What we see is what we eat.
There is a wealth of evidence showing that food marketing shapes our dietary behaviours and food preferences, what we buy and what we eat. For children in particular, seeing their favourite athlete crack open a bag of chips or spotting a can of soda on the set of the latest music video influences their food choices. All of this contributes to the growing obesity epidemic.
To make matters worse, this advertising is no longer constrained to TV and billboards. With kids spending more and more time online, the impact of food advertising on social media and online games is a growing concern.
To understand more about exposure to food advertising on social media, researchers from the University of Ottawa, with funding from the Heart and Stroke Foundation, studied 101 children aged 7 to 16 using their favourite social media apps (Facebook, Instagram, Snapchat, Twitter and YouTube).
In just 10 minutes on these platforms, 72% of these kids were exposed to food marketing, and in almost all cases that food was high in fat, salt, or free sugars. Fast food topped the list of products advertised (44% of ads), followed by sugar-sweetened beverages (9%), with McDonald’s (15%) and Starbucks (11%) the most frequently seen brands.
With these same kids spending an average of 65 minutes on social media on weekdays, and 103 minutes on weekend days, researchers estimate they are exposed to social media food marketing 111 times a week, or 5,772 times a year, in addition to what they see elsewhere.
Interestingly, the researchers also looked at food marketing in 138 free online games, finding that only 9% featured food ads, low by comparison to social media platforms.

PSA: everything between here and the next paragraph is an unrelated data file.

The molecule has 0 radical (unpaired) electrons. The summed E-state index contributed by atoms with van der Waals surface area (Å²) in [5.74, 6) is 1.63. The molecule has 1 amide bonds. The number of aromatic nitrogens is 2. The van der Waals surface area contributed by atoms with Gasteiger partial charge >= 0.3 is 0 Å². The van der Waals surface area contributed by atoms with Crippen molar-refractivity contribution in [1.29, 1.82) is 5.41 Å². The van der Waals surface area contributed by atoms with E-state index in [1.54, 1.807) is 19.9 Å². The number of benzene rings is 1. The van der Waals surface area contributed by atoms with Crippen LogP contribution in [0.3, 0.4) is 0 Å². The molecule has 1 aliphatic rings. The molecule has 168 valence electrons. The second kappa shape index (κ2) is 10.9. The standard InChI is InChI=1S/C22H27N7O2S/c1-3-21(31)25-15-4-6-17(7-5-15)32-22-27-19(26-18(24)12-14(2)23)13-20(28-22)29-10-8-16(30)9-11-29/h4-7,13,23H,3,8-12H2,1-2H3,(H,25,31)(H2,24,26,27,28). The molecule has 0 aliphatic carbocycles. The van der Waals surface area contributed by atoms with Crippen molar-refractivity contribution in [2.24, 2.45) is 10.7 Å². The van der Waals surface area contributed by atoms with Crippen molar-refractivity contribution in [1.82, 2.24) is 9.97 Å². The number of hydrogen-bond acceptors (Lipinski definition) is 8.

“Our research shows that kids are frequently exposed to food and beverage ads and most of the products are considered to be unhealthy,” says Monique Potvin Kent, an assistant professor at the University of Ottawa and author of the study. “This level of exposure may greatly influence children’s perception of a normal diet as well as their food preferences and the foods they actually consume.”
In that case, should we be limiting this type of advertising to children? In Canada (except for Quebec) we do, but it is voluntary and self-regulated. Unsurprisingly, this approach doesn’t work particularly well.
But it’s not all bad news. In September 2018, the Canadian Senate agreed to an amendment to the Food and Drugs Act (Bill S-228) to ban advertising of ‘unhealthy’ foods and drinks directed at children under 17.
The bill is still going through the legislative process, and although it is a positive step forward it is just one component of helping our kids live healthy and active lives as they continue to spend more and more time online.